Reproductive Health and Wellness
Where Do the Rural Poor Deliver When High Coverage of Health Facility Delivery Is Achieved? Findings from a Community and Hospital Survey in Tanzania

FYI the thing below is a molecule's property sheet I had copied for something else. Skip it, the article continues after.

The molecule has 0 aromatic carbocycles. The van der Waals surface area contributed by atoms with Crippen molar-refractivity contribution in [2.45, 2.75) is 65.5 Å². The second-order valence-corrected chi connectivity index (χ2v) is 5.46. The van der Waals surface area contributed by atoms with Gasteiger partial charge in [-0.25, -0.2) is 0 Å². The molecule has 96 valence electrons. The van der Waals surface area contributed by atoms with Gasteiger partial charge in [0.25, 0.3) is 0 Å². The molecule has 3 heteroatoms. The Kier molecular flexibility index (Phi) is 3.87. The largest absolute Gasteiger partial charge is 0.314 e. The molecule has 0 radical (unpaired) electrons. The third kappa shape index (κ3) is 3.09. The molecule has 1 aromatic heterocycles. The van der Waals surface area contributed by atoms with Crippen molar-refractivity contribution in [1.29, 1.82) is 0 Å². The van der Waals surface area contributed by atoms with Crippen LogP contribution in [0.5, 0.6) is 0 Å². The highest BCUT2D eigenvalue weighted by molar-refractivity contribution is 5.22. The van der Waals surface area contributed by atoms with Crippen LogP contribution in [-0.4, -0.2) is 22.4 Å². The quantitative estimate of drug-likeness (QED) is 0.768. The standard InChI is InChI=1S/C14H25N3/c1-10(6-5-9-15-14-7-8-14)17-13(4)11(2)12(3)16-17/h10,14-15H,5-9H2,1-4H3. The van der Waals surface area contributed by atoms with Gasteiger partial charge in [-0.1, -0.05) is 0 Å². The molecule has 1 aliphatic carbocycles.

Introduction: As part of maternal mortality reducing strategies, coverage of delivery care among sub-Saharan African rural poor will improve, with a range of facilities providing services. Whether high coverage will benefit all socio-economic groups is unknown. Iringa rural District, Southern Tanzania, with high facility delivery coverage, offers a paradigm to address this question. Delivery services are available in first-line facilities (dispensaries, health centres) and one hospital. We assessed whether all socio-economic groups access the only comprehensive emergency obstetric care facility equally, and surveyed existing delivery services. Methods: District population characteristics were obtained from a household community survey (n5463). A Hospital survey collected data on women who delivered in this facility (n51072). Principal component analysis on household assets was used to assess socio-economic status. Hospital population sociodemographic characteristics were compared to District population using multivariable logistic regression. Deliveries’ distribution in District facilities and staffing were analysed using routine data. Results: Women from the hospital compared to the District population were more likely to be wealthier. Adjusted odds ratio of hospital delivery increased progressively across socio-economic groups, from 1.73 for the poorer (p50.0031) to 4.53 (p,0.0001) for the richest. Remarkable dispersion of deliveries and poor staffing were found. In 2012, 5505/7645 (72%) institutional deliveries took place in 68 first-line facilities, the remaining in the hospital. 56/68 (67.6%) first-line facilities reported #100 deliveries/year, attending 33% of deliveries. Insufficient numbers of skilled birth attendants were found in 42.9% of facilities. Discussion: Poorer women remain disadvantaged in high coverage, as they access lower level facilities and are under-represented where life-saving transfusions and caesarean sections are available. Tackling the challenges posed by low caseloads and staffing on first-line rural care requires confronting a dilemma between coverage and quality. Reducing number of delivery sites is recommended to improve quality and equity of care.
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